Early results are starting to show the very real and profound effect of Roman settlement in the area. Pottery from cores also indicates occupancy over a long time, perhaps even earlier than told to us by Polybius and Livy.
Work will continue in 2022 when the first large trenches are opened and a new view of life at Roman Falerii Novi is illuminated.
Emlyn Dodd, Assistant Director of Archaeology, British School at Rome; Honorary Postdoctoral Fellow, Macquarie University; Research Affiliate, Australian Archaeological Institute at Athens, Macquarie University
Pompeii is famed for plaster-cast bodies, ruins, frescoes and the rare snapshot it provides of a rather typical ancient Roman city. But less famous is its evidence of viticulture.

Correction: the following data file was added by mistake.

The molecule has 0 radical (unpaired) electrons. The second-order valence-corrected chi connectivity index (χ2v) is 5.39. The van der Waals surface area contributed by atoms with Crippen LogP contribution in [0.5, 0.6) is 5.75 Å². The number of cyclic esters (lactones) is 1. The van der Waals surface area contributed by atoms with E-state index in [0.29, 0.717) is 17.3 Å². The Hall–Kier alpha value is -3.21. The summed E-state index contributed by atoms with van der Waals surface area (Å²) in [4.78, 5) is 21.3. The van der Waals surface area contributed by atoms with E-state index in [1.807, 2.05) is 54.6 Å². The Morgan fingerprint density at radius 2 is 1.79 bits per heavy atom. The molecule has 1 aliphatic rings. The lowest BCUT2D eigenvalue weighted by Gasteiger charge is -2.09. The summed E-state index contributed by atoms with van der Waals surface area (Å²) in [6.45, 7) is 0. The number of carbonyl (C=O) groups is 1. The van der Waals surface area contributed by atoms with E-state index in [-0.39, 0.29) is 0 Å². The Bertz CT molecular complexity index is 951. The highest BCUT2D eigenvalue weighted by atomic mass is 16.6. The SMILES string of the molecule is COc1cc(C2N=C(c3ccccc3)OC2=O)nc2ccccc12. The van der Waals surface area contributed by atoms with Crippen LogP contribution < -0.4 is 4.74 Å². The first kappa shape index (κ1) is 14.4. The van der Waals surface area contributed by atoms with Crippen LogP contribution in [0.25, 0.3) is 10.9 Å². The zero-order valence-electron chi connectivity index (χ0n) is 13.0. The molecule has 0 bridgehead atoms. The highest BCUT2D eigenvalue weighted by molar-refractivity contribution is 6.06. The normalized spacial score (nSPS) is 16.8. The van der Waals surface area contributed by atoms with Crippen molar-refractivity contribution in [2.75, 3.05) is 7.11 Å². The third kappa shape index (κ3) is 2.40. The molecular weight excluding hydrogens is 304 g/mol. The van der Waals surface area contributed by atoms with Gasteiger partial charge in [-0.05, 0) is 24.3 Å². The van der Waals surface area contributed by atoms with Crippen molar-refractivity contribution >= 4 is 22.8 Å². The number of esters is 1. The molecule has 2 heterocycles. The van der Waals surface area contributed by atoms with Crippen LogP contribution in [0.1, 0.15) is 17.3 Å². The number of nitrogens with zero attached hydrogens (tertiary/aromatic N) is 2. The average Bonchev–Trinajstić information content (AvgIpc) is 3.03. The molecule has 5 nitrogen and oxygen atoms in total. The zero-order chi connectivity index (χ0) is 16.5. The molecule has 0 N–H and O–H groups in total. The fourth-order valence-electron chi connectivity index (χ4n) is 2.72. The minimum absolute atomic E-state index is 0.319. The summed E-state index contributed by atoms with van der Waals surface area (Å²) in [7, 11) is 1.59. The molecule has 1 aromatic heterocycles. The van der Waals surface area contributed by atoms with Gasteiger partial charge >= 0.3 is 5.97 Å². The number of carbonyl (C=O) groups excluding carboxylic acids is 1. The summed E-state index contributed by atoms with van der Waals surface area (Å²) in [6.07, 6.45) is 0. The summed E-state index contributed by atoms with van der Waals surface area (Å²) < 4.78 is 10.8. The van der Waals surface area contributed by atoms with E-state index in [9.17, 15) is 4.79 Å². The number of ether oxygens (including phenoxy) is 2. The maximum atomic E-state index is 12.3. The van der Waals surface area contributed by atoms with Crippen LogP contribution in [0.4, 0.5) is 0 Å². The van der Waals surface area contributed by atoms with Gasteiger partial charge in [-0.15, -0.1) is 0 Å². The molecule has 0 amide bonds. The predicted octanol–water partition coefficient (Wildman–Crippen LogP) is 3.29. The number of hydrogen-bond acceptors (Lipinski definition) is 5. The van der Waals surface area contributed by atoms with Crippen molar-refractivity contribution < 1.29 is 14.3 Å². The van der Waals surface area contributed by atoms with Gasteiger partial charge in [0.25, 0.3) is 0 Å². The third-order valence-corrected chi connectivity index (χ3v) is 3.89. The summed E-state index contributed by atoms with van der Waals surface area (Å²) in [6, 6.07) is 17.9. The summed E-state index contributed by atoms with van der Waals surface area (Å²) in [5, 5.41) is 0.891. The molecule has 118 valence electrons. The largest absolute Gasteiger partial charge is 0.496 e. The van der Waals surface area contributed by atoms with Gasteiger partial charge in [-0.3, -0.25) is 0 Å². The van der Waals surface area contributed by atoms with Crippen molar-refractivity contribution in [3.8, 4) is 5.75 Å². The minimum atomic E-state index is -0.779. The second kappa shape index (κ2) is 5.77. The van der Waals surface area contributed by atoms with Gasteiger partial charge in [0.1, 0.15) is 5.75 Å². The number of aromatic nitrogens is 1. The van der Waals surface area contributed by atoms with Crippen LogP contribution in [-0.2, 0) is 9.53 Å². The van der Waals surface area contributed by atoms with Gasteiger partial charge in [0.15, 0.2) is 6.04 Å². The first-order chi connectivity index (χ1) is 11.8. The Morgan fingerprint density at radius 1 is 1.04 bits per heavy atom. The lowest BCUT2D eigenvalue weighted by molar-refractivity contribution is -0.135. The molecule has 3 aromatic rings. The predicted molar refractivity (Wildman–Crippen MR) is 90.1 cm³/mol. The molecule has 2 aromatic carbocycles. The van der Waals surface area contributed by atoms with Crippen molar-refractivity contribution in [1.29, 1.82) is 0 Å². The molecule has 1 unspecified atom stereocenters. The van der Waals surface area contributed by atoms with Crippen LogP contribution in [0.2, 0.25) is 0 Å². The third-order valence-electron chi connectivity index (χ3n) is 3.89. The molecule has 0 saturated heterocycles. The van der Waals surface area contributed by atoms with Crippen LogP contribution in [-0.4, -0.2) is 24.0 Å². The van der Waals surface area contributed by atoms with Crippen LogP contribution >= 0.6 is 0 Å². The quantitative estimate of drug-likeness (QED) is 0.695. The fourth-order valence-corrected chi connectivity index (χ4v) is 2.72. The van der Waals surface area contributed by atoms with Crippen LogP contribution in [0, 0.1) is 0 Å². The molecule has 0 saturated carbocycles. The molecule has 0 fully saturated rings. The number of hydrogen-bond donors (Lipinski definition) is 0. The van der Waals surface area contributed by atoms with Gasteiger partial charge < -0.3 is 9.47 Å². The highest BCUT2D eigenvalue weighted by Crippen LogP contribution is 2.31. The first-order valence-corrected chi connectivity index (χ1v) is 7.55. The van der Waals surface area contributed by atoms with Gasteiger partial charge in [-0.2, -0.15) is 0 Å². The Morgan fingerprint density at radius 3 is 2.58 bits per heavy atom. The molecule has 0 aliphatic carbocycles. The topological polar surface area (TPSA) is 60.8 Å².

Wild grapevines probably existed across peninsular Italy since prehistory, but it is likely the Etruscans and colonising Greeks promoted wine-making with domesticated grapes as early as 1000 BCE.
Pompeii, preserved after the eruption of Mount Vesuvius in 79 CE, sits within Campania on fertile volcanic soil with a temperate Mediterranean climate and reliable sources of water.
Pliny the Elder, living nearby Pompeii in 77 CE wrote of the “vine-growing hills and noble wine of Campania” and the poet Martial described vats dripping with grapes, and the “ridges Bacchus loved more than the hills of Nysa”.
The Greeks even referred to Campania as Oenotria – “the land of vines”.
A famous wine region
Over 150 Roman farms have been discovered in the Vesuvian region, and many engaged in viticulture. Some of the most famous ancient wines came from this region, including the honey-sweet and expensive Falernian wine.
Falernian was said to ignite when a flame was applied, suggesting an alcohol content of at least 40% – significantly higher than the 11% you could expect to buy from the bottle shop today.